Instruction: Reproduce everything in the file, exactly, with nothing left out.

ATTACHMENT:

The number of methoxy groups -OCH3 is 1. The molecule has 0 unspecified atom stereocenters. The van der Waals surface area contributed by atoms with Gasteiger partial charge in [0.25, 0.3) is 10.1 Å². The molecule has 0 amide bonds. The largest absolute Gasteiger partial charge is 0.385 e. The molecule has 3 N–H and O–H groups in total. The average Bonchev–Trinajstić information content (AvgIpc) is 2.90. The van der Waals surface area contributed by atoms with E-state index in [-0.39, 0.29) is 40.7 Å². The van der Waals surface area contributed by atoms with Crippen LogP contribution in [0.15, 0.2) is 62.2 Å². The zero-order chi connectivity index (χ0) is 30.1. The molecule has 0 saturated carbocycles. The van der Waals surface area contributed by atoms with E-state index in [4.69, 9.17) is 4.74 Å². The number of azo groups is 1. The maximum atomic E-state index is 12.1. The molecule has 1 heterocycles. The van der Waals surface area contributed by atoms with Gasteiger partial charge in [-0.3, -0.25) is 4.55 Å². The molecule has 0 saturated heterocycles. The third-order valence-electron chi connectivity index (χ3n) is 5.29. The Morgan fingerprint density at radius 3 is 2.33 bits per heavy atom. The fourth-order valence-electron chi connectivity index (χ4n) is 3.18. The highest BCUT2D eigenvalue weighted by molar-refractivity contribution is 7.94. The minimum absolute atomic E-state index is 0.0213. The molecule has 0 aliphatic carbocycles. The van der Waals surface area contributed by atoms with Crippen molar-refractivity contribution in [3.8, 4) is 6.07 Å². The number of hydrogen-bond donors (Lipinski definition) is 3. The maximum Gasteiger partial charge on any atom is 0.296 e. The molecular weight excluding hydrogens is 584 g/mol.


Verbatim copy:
The number of methoxy groups -OCH3 is 1. The molecule has 0 unspecified atom stereocenters. The van der Waals surface area contributed by atoms with Gasteiger partial charge in [0.25, 0.3) is 10.1 Å². The molecule has 0 amide bonds. The largest absolute Gasteiger partial charge is 0.385 e. The molecule has 3 N–H and O–H groups in total. The average Bonchev–Trinajstić information content (AvgIpc) is 2.90. The van der Waals surface area contributed by atoms with E-state index in [-0.39, 0.29) is 40.7 Å². The van der Waals surface area contributed by atoms with Crippen LogP contribution in [0.15, 0.2) is 62.2 Å². The zero-order chi connectivity index (χ0) is 30.1. The molecule has 0 saturated carbocycles. The van der Waals surface area contributed by atoms with E-state index in [4.69, 9.17) is 4.74 Å². The number of azo groups is 1. The maximum atomic E-state index is 12.1. The molecule has 1 heterocycles. The van der Waals surface area contributed by atoms with Gasteiger partial charge in [-0.3, -0.25) is 4.55 Å². The molecule has 0 saturated heterocycles. The third-order valence-electron chi connectivity index (χ3n) is 5.29. The Morgan fingerprint density at radius 3 is 2.33 bits per heavy atom. The fourth-order valence-electron chi connectivity index (χ4n) is 3.18. The highest BCUT2D eigenvalue weighted by molar-refractivity contribution is 7.94. The minimum absolute atomic E-state index is 0.0213. The molecule has 0 aliphatic carbocycles. The van der Waals surface area contributed by atoms with Crippen molar-refractivity contribution in [3.8, 4) is 6.07 Å². The number of hydrogen-bond donors (Lipinski definition) is 3. The maximum Gasteiger partial charge on any atom is 0.296 e. The molecular weight excluding hydrogens is 584 g/mol.